In “Learning to Drive,” Academy Award-winning actor Sir Ben Kingsley (“Gandhi”) plays Darwan, a humble Sikh cabdriver in New York City who takes a recently single N.Y. woman (Patricia Clarkson) under his wing and attempts to teach her how to drive. During a short interview about the film, Kingsley, 71, spoke to me about what drew him to the role of Darwan and described how it feels to teach someone something in real life.
What was it about your character Darwan that intrigued you to be a part of this film?
You know, the wonderful thing about playing my character Darwan is that I think he is a descendant from an ancient mythological figure called the ferryman. You get on the ferry on one bank of the river and he ferries you across to the other bank. When you disembark from his boat you feel like your molecules have been rearranged. You’ve learned something. You’re not quite sure what it is, but something has happened to you on that modest journey. I think Darwan, in a sense, is one of life’s ferrymen.
That’s a great way to describe him. What else do you think makes him unique character?
He’s incapable of being in someone else’s company without telling, giving or imparting some knowledge or some help. He’s a university professor who is exiled and can’t go back to India because of the violence against his family. I think in his DNA, he is a genuine teacher. He’s not a teacher hungry for power over his pupils. He’s much more democratic. He treats everyone as an equal. He’s very generous and very kind and a good and decent man.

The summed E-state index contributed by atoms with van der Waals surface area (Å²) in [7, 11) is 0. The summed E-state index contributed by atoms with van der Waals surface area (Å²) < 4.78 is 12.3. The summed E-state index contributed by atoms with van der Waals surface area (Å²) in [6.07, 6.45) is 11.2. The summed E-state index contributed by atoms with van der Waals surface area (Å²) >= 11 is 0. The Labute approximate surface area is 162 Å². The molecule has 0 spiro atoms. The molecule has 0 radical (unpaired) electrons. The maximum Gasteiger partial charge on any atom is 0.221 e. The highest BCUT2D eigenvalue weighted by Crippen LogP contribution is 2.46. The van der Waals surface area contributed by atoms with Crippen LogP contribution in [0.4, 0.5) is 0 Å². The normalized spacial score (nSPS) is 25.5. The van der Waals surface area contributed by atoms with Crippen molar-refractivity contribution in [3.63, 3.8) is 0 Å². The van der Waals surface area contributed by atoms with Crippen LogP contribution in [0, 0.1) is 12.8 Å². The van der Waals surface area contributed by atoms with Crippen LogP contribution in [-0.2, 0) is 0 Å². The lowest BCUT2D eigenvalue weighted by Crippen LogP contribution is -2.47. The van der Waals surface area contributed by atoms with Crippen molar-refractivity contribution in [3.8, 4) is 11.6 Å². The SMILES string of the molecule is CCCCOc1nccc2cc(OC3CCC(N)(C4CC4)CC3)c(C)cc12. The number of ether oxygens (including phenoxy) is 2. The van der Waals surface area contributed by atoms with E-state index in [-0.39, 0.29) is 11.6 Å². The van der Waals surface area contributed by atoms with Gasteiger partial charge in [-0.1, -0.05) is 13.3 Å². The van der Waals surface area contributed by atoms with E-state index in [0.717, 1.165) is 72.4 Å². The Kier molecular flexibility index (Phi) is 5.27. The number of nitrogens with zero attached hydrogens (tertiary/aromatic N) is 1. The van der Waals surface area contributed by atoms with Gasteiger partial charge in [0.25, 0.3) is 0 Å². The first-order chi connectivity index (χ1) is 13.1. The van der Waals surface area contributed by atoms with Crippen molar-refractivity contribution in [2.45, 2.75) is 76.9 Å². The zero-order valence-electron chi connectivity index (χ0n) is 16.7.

It sounds like you really respect the character.
He was a wonderful character to play because he would probably be the kind of guy that describes himself as ordinary although he is extraordinary. He is a very gifted man. It’s impossible, I think, to spend time with guys like this and not feel like you’ve learned something. I have spent time with men like this, of course, on the film set – great directors, fellow actors. It’s changed something in me for good – forever. I think Darwan is one of those men.
What about the film itself? Was there anything specific that made it an attractive project to work on?
What was so attractive about the film is that it has its shadows and its light. It can be immensely funny as well as be immensely moving.
Darwan created a life for himself in the U.S. much different from the one he knew in India. How do you think he is able to do this and still keep his strength?
I think it is his decency. His brother was killed and his family was tortured in India. Exile is not a state I’m acquainted with, but I would imagine it is extremely difficult to start a new life on the premise of terrible loss.
And that loss is paralleled with the loss felt by Patricia Clarkson’s character Wendy right from the start, correct?
Yes, she also begins the film in a state of loss because her husband has just walked out on her.
Have you ever been a ferryman for someone? When is the last time you tried to teach something to someone? How well did it go?
I’ve had the opportunity to teach English literature to university students in America and in Europe. I’ve had wonderful opportunities to hold master classes in acting. It was very flattering. To work for two hours with these young students and not interrupt the process of delicate growth was very exciting. These students took very brave steps in front of maybe 150 of their colleagues. They did a difficult scene for maybe the first or second time in their life. I always asked them to rehearse something quite challenging. In the process of working with the students, I rediscovered a great deal about the wonderful process of acting and storytelling.